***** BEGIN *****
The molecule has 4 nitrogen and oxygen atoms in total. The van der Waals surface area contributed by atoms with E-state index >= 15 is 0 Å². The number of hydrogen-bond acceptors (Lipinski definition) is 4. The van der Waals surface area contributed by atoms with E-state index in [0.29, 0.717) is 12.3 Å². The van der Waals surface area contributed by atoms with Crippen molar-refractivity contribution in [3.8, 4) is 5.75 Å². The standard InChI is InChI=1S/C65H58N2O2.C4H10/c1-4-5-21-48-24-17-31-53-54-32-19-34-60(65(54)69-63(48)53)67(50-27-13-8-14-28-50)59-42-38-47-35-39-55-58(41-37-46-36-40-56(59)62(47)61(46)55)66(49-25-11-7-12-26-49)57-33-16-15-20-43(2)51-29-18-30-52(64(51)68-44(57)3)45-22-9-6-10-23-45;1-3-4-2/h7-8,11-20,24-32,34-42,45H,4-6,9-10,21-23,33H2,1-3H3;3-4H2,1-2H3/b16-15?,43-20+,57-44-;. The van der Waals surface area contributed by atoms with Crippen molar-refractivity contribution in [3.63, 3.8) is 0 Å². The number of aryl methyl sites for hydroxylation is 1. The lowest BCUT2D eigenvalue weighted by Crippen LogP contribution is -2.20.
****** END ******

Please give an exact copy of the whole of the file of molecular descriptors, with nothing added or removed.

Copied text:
The molecule has 4 nitrogen and oxygen atoms in total. The van der Waals surface area contributed by atoms with E-state index >= 15 is 0 Å². The number of hydrogen-bond acceptors (Lipinski definition) is 4. The van der Waals surface area contributed by atoms with E-state index in [0.29, 0.717) is 12.3 Å². The van der Waals surface area contributed by atoms with Crippen molar-refractivity contribution in [3.8, 4) is 5.75 Å². The standard InChI is InChI=1S/C65H58N2O2.C4H10/c1-4-5-21-48-24-17-31-53-54-32-19-34-60(65(54)69-63(48)53)67(50-27-13-8-14-28-50)59-42-38-47-35-39-55-58(41-37-46-36-40-56(59)62(47)61(46)55)66(49-25-11-7-12-26-49)57-33-16-15-20-43(2)51-29-18-30-52(64(51)68-44(57)3)45-22-9-6-10-23-45;1-3-4-2/h7-8,11-20,24-32,34-42,45H,4-6,9-10,21-23,33H2,1-3H3;3-4H2,1-2H3/b16-15?,43-20+,57-44-;. The van der Waals surface area contributed by atoms with Crippen molar-refractivity contribution in [3.63, 3.8) is 0 Å². The number of aryl methyl sites for hydroxylation is 1. The lowest BCUT2D eigenvalue weighted by Crippen LogP contribution is -2.20.